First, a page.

The Extended Industry Standard Architecture (EISA) standard was announced in September 1988 as a response to IBM's introduction of the MCA bus—more specifically, to the way IBM wanted to handle licensing of the MCA bus. Vendors did not feel obligated to pay retroactive royalties on the ISA bus, so they turned their backs on IBM and created their own buses.

The EISA standard was developed primarily by Compaq and was intended to be its way of taking over future development of the PC bus from IBM. Compaq knew that nobody would clone its bus if it was the only company that had it, so it essentially gave the design to other leading manufacturers.

Compaq formed the EISA committee, a nonprofit organization designed specifically to control development of the EISA bus. Very few EISA adapters were ever developed. Those that were developed centered mainly around disk array controllers and server-type network cards.

The EISA bus was essentially a 32-bit version of ISA. Unlike the MCA bus from IBM, you could still use older 8-bit or 16-bit ISA cards in 32-bit EISA slots, providing for full backward-compatibility. As with MCA, EISA also allowed for automatic configuration of EISA cards via software.

The EISA bus added 90 new connections (55 new signals plus grounds) without increasing the physical connector size of the 16-bit ISA bus. At first glance, the 32-bit EISA slot looks a lot like the 16-bit ISA slot. The EISA adapter, however, has two rows of stacked contacts.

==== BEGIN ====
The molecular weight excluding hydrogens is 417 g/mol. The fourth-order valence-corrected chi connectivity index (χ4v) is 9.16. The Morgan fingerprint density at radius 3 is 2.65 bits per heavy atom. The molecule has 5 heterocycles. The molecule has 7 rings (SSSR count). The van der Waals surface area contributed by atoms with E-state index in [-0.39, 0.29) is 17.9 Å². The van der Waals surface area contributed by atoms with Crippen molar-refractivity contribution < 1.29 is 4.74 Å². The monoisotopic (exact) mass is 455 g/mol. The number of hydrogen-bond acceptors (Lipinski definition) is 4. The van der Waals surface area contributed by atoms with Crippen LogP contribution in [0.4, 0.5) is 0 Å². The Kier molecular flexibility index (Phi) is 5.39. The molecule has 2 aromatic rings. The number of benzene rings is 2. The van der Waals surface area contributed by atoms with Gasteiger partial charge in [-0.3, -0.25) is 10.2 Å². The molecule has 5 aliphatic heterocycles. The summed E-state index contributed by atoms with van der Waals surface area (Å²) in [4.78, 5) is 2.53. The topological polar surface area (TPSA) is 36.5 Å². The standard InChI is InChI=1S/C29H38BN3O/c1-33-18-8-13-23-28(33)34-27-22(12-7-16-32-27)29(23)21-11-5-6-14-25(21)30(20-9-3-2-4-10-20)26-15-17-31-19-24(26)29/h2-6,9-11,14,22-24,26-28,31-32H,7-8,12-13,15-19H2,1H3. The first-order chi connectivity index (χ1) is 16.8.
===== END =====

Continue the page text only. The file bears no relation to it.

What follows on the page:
The first row is the same type used in 16-bit ISA cards; the other, thinner row extends from the 16-bit connectors. Therefore, ISA cards can still be used in EISA bus slots. Although this compatibility was not enough to ensure the popularity of EISA buses, it is a feature that was carried over into the VL-Bus standard that followed. The physical specifications of an EISA card are as follows:

  • 5'' (127mm) high

  • 13.13'' (333.5mm) long

  • 0.5'' (12.7mm) wide

The EISA bus can handle up to 32 bits of data at an 8.33MHz cycle rate. Most data transfers require a minimum of two cycles, although faster cycle rates are possible if an adapter card provides tight timing specifications. The maximum bandwidth on the bus is 33MBps, as the following formula shows:

8.33MHz x 4 bytes (32 bits) = 33MBps

Figure 1 describes the pinouts for the EISA bus. Figure 2 shows the locations of the pins; note how some pins are offset to allow the EISA slot to accept ISA cards. Figure 3 shows the card connector for the EISA expansion slot.

Pinouts for the EISA bus Pin locations inside the EISA bus connector